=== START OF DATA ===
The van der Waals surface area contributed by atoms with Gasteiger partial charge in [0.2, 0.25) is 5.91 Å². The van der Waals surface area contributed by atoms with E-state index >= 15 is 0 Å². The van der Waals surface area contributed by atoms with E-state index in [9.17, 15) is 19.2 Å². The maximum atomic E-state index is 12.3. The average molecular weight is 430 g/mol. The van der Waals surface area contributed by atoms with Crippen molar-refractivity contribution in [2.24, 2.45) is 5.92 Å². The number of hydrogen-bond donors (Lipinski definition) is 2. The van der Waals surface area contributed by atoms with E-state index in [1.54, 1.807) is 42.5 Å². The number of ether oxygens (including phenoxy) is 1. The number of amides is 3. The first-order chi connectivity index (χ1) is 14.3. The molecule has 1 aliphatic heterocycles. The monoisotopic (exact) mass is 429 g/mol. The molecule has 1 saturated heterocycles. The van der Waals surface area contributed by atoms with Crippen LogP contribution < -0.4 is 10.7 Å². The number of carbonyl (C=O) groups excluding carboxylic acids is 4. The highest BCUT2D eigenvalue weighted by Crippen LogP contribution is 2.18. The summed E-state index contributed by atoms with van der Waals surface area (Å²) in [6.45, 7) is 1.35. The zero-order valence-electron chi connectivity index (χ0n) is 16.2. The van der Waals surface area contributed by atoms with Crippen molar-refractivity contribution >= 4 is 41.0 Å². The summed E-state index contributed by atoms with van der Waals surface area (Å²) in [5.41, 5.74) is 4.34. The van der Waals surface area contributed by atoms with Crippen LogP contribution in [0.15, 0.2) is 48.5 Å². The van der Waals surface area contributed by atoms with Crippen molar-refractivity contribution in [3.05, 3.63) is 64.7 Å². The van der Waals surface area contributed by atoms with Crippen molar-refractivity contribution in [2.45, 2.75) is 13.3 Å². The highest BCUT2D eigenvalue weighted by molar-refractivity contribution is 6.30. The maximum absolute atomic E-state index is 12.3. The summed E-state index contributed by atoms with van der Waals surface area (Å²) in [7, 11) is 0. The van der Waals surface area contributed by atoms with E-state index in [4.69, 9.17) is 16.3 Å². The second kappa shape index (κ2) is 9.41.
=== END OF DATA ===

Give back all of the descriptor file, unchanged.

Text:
The van der Waals surface area contributed by atoms with Gasteiger partial charge in [0.2, 0.25) is 5.91 Å². The van der Waals surface area contributed by atoms with E-state index >= 15 is 0 Å². The van der Waals surface area contributed by atoms with E-state index in [9.17, 15) is 19.2 Å². The maximum atomic E-state index is 12.3. The average molecular weight is 430 g/mol. The van der Waals surface area contributed by atoms with Crippen molar-refractivity contribution in [2.24, 2.45) is 5.92 Å². The number of hydrogen-bond donors (Lipinski definition) is 2. The van der Waals surface area contributed by atoms with E-state index in [1.54, 1.807) is 42.5 Å². The number of ether oxygens (including phenoxy) is 1. The number of amides is 3. The first-order chi connectivity index (χ1) is 14.3. The molecule has 1 aliphatic heterocycles. The monoisotopic (exact) mass is 429 g/mol. The molecule has 1 saturated heterocycles. The van der Waals surface area contributed by atoms with Crippen LogP contribution < -0.4 is 10.7 Å². The number of carbonyl (C=O) groups excluding carboxylic acids is 4. The highest BCUT2D eigenvalue weighted by Crippen LogP contribution is 2.18. The summed E-state index contributed by atoms with van der Waals surface area (Å²) in [6.45, 7) is 1.35. The zero-order valence-electron chi connectivity index (χ0n) is 16.2. The van der Waals surface area contributed by atoms with Crippen molar-refractivity contribution >= 4 is 41.0 Å². The summed E-state index contributed by atoms with van der Waals surface area (Å²) in [5.41, 5.74) is 4.34. The van der Waals surface area contributed by atoms with Crippen LogP contribution in [0.15, 0.2) is 48.5 Å². The van der Waals surface area contributed by atoms with Crippen molar-refractivity contribution in [3.05, 3.63) is 64.7 Å². The van der Waals surface area contributed by atoms with Crippen molar-refractivity contribution in [2.45, 2.75) is 13.3 Å². The highest BCUT2D eigenvalue weighted by molar-refractivity contribution is 6.30. The maximum absolute atomic E-state index is 12.3. The summed E-state index contributed by atoms with van der Waals surface area (Å²) in [7, 11) is 0. The van der Waals surface area contributed by atoms with E-state index in [4.69, 9.17) is 16.3 Å². The second kappa shape index (κ2) is 9.41.